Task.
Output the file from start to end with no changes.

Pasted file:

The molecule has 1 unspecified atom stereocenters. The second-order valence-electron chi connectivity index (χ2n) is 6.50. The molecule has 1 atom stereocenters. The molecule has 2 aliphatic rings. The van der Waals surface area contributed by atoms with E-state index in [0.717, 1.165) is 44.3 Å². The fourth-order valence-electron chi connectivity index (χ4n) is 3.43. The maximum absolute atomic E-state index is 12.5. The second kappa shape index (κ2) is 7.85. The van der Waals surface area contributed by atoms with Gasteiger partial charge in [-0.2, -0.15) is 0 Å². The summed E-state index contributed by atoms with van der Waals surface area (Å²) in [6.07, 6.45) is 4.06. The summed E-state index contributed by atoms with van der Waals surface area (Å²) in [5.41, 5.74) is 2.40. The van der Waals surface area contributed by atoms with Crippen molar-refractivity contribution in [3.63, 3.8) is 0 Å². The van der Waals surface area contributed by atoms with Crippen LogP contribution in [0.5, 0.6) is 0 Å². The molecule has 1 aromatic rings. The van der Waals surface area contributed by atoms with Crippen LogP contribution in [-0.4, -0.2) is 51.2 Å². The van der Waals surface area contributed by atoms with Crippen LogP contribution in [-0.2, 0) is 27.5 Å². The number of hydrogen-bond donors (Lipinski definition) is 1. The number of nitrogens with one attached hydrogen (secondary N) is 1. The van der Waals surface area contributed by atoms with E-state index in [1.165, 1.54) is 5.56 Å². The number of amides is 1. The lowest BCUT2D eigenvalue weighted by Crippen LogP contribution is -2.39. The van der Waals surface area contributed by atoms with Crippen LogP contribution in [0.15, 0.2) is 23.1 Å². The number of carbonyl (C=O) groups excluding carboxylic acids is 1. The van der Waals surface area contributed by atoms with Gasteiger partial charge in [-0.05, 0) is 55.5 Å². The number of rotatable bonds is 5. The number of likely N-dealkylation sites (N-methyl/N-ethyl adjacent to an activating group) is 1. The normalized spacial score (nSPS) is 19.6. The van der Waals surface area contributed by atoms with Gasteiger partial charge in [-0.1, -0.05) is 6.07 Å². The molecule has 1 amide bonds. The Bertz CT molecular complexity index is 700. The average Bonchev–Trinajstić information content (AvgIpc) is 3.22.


The molecule has 1 unspecified atom stereocenters. The second-order valence-electron chi connectivity index (χ2n) is 6.50. The molecule has 1 atom stereocenters. The molecule has 2 aliphatic rings. The van der Waals surface area contributed by atoms with E-state index in [0.717, 1.165) is 44.3 Å². The fourth-order valence-electron chi connectivity index (χ4n) is 3.43. The maximum absolute atomic E-state index is 12.5. The second kappa shape index (κ2) is 7.85. The van der Waals surface area contributed by atoms with Gasteiger partial charge in [-0.2, -0.15) is 0 Å². The summed E-state index contributed by atoms with van der Waals surface area (Å²) in [6.07, 6.45) is 4.06. The summed E-state index contributed by atoms with van der Waals surface area (Å²) in [5.41, 5.74) is 2.40. The van der Waals surface area contributed by atoms with Crippen molar-refractivity contribution in [3.63, 3.8) is 0 Å². The van der Waals surface area contributed by atoms with Crippen LogP contribution in [0.5, 0.6) is 0 Å². The molecule has 1 aromatic rings. The van der Waals surface area contributed by atoms with Crippen LogP contribution in [-0.4, -0.2) is 51.2 Å². The van der Waals surface area contributed by atoms with Crippen LogP contribution in [-0.2, 0) is 27.5 Å². The number of hydrogen-bond donors (Lipinski definition) is 1. The number of nitrogens with one attached hydrogen (secondary N) is 1. The van der Waals surface area contributed by atoms with E-state index in [1.165, 1.54) is 5.56 Å². The number of amides is 1. The lowest BCUT2D eigenvalue weighted by Crippen LogP contribution is -2.39. The van der Waals surface area contributed by atoms with Crippen LogP contribution in [0.15, 0.2) is 23.1 Å². The number of carbonyl (C=O) groups excluding carboxylic acids is 1. The van der Waals surface area contributed by atoms with Gasteiger partial charge in [-0.05, 0) is 55.5 Å². The number of rotatable bonds is 5. The number of likely N-dealkylation sites (N-methyl/N-ethyl adjacent to an activating group) is 1. The normalized spacial score (nSPS) is 19.6. The van der Waals surface area contributed by atoms with Gasteiger partial charge in [-0.1, -0.05) is 6.07 Å². The molecule has 1 amide bonds. The Bertz CT molecular complexity index is 700. The average Bonchev–Trinajstić information content (AvgIpc) is 3.22.